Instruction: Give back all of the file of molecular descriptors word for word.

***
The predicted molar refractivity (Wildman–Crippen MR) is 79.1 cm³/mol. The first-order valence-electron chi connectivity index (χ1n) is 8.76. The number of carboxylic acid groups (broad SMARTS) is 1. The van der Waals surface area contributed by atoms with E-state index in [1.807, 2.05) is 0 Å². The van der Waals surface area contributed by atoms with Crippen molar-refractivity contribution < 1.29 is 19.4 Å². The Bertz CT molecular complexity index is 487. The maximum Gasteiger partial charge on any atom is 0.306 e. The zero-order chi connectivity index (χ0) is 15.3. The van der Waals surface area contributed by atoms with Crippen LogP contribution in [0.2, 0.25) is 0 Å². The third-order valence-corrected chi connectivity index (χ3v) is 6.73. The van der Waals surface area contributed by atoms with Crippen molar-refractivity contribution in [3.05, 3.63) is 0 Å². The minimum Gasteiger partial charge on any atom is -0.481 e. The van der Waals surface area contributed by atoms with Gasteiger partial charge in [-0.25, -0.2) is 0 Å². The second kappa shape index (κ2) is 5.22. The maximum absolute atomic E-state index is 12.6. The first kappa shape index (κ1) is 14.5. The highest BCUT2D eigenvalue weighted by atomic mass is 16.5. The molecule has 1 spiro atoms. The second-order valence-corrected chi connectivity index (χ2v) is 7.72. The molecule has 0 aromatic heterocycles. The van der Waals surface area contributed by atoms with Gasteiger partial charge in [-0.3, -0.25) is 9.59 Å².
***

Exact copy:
The predicted molar refractivity (Wildman–Crippen MR) is 79.1 cm³/mol. The first-order valence-electron chi connectivity index (χ1n) is 8.76. The number of carboxylic acid groups (broad SMARTS) is 1. The van der Waals surface area contributed by atoms with E-state index in [1.807, 2.05) is 0 Å². The van der Waals surface area contributed by atoms with Crippen molar-refractivity contribution < 1.29 is 19.4 Å². The Bertz CT molecular complexity index is 487. The maximum Gasteiger partial charge on any atom is 0.306 e. The zero-order chi connectivity index (χ0) is 15.3. The van der Waals surface area contributed by atoms with Crippen LogP contribution in [0.2, 0.25) is 0 Å². The third-order valence-corrected chi connectivity index (χ3v) is 6.73. The van der Waals surface area contributed by atoms with Crippen molar-refractivity contribution in [3.05, 3.63) is 0 Å². The minimum Gasteiger partial charge on any atom is -0.481 e. The van der Waals surface area contributed by atoms with Gasteiger partial charge in [-0.25, -0.2) is 0 Å². The second kappa shape index (κ2) is 5.22. The maximum absolute atomic E-state index is 12.6. The first kappa shape index (κ1) is 14.5. The highest BCUT2D eigenvalue weighted by atomic mass is 16.5. The molecule has 1 spiro atoms. The second-order valence-corrected chi connectivity index (χ2v) is 7.72. The molecule has 0 aromatic heterocycles. The van der Waals surface area contributed by atoms with Gasteiger partial charge in [-0.3, -0.25) is 9.59 Å².